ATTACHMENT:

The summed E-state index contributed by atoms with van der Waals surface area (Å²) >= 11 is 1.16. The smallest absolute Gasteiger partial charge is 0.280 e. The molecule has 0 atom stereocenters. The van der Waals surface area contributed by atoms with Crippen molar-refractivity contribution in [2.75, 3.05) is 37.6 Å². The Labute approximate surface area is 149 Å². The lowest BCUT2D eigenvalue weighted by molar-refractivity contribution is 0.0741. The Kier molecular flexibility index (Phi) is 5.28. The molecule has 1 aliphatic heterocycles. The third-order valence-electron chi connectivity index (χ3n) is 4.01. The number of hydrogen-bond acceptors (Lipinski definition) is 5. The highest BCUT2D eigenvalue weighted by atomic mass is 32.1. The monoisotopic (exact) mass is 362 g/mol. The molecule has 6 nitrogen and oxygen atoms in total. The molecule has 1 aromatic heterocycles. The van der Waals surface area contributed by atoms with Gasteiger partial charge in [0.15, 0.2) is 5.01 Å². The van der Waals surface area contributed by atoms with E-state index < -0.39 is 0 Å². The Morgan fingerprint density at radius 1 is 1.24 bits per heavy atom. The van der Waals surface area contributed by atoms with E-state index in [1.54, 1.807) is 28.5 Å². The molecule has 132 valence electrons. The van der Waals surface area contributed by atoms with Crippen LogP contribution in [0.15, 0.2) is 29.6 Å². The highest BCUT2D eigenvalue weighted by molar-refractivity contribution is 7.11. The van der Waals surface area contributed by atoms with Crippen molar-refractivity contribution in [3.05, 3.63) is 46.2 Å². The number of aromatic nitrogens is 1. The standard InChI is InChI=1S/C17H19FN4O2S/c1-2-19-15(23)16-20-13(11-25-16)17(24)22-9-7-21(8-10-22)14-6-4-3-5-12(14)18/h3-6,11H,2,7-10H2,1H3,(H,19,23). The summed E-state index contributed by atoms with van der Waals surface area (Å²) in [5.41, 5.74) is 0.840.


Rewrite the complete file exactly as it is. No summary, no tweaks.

The summed E-state index contributed by atoms with van der Waals surface area (Å²) >= 11 is 1.16. The smallest absolute Gasteiger partial charge is 0.280 e. The molecule has 0 atom stereocenters. The van der Waals surface area contributed by atoms with Crippen molar-refractivity contribution in [2.75, 3.05) is 37.6 Å². The Labute approximate surface area is 149 Å². The lowest BCUT2D eigenvalue weighted by molar-refractivity contribution is 0.0741. The Kier molecular flexibility index (Phi) is 5.28. The molecule has 1 aliphatic heterocycles. The third-order valence-electron chi connectivity index (χ3n) is 4.01. The number of hydrogen-bond acceptors (Lipinski definition) is 5. The highest BCUT2D eigenvalue weighted by atomic mass is 32.1. The monoisotopic (exact) mass is 362 g/mol. The molecule has 6 nitrogen and oxygen atoms in total. The molecule has 1 aromatic heterocycles. The van der Waals surface area contributed by atoms with Gasteiger partial charge in [0.15, 0.2) is 5.01 Å². The van der Waals surface area contributed by atoms with E-state index < -0.39 is 0 Å². The Morgan fingerprint density at radius 1 is 1.24 bits per heavy atom. The van der Waals surface area contributed by atoms with E-state index in [1.54, 1.807) is 28.5 Å². The molecule has 132 valence electrons. The van der Waals surface area contributed by atoms with Crippen LogP contribution in [0.15, 0.2) is 29.6 Å². The highest BCUT2D eigenvalue weighted by molar-refractivity contribution is 7.11. The van der Waals surface area contributed by atoms with Crippen molar-refractivity contribution in [3.05, 3.63) is 46.2 Å². The number of aromatic nitrogens is 1. The standard InChI is InChI=1S/C17H19FN4O2S/c1-2-19-15(23)16-20-13(11-25-16)17(24)22-9-7-21(8-10-22)14-6-4-3-5-12(14)18/h3-6,11H,2,7-10H2,1H3,(H,19,23). The summed E-state index contributed by atoms with van der Waals surface area (Å²) in [5.41, 5.74) is 0.840.